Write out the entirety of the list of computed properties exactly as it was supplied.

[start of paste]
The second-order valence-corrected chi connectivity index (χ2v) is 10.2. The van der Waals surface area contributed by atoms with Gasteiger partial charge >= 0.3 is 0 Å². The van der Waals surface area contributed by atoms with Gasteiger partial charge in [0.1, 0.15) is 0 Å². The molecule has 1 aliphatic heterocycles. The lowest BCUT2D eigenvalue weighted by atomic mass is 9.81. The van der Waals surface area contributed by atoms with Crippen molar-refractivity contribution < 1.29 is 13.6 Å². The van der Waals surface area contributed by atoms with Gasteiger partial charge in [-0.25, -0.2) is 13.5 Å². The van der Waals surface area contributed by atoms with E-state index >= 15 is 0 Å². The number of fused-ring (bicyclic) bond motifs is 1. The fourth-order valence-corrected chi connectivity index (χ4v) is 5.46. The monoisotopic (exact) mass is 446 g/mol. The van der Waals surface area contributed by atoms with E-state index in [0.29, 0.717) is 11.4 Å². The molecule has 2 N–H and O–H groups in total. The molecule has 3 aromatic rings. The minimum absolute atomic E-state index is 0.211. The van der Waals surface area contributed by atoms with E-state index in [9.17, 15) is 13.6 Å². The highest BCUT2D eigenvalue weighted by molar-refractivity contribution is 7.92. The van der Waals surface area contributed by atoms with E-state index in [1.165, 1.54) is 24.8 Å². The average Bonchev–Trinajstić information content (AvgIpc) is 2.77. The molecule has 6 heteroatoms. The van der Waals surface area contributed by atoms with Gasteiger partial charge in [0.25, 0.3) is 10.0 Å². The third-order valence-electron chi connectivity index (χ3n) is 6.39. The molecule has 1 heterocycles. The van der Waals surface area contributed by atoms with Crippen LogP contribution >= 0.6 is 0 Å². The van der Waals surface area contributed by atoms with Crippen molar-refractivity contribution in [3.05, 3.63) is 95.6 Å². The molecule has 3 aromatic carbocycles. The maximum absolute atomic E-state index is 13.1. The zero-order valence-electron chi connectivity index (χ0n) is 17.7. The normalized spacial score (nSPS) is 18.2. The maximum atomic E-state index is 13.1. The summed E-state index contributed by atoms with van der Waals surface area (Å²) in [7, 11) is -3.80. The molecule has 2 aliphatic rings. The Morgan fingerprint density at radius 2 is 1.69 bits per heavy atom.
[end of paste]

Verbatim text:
The second-order valence-corrected chi connectivity index (χ2v) is 10.2. The van der Waals surface area contributed by atoms with Gasteiger partial charge >= 0.3 is 0 Å². The van der Waals surface area contributed by atoms with Gasteiger partial charge in [0.1, 0.15) is 0 Å². The molecule has 1 aliphatic heterocycles. The lowest BCUT2D eigenvalue weighted by atomic mass is 9.81. The van der Waals surface area contributed by atoms with Crippen molar-refractivity contribution < 1.29 is 13.6 Å². The van der Waals surface area contributed by atoms with Gasteiger partial charge in [-0.25, -0.2) is 13.5 Å². The van der Waals surface area contributed by atoms with E-state index >= 15 is 0 Å². The number of fused-ring (bicyclic) bond motifs is 1. The fourth-order valence-corrected chi connectivity index (χ4v) is 5.46. The monoisotopic (exact) mass is 446 g/mol. The van der Waals surface area contributed by atoms with E-state index in [0.29, 0.717) is 11.4 Å². The molecule has 2 N–H and O–H groups in total. The molecule has 3 aromatic rings. The minimum absolute atomic E-state index is 0.211. The van der Waals surface area contributed by atoms with E-state index in [9.17, 15) is 13.6 Å². The highest BCUT2D eigenvalue weighted by molar-refractivity contribution is 7.92. The van der Waals surface area contributed by atoms with E-state index in [1.165, 1.54) is 24.8 Å². The average Bonchev–Trinajstić information content (AvgIpc) is 2.77. The molecule has 6 heteroatoms. The van der Waals surface area contributed by atoms with Gasteiger partial charge in [0.25, 0.3) is 10.0 Å². The third-order valence-electron chi connectivity index (χ3n) is 6.39. The molecule has 1 heterocycles. The van der Waals surface area contributed by atoms with Crippen LogP contribution >= 0.6 is 0 Å². The van der Waals surface area contributed by atoms with Crippen molar-refractivity contribution in [3.05, 3.63) is 95.6 Å². The molecule has 3 aromatic carbocycles. The maximum absolute atomic E-state index is 13.1. The zero-order valence-electron chi connectivity index (χ0n) is 17.7. The normalized spacial score (nSPS) is 18.2. The maximum atomic E-state index is 13.1. The summed E-state index contributed by atoms with van der Waals surface area (Å²) in [7, 11) is -3.80. The molecule has 2 aliphatic rings. The Morgan fingerprint density at radius 2 is 1.69 bits per heavy atom.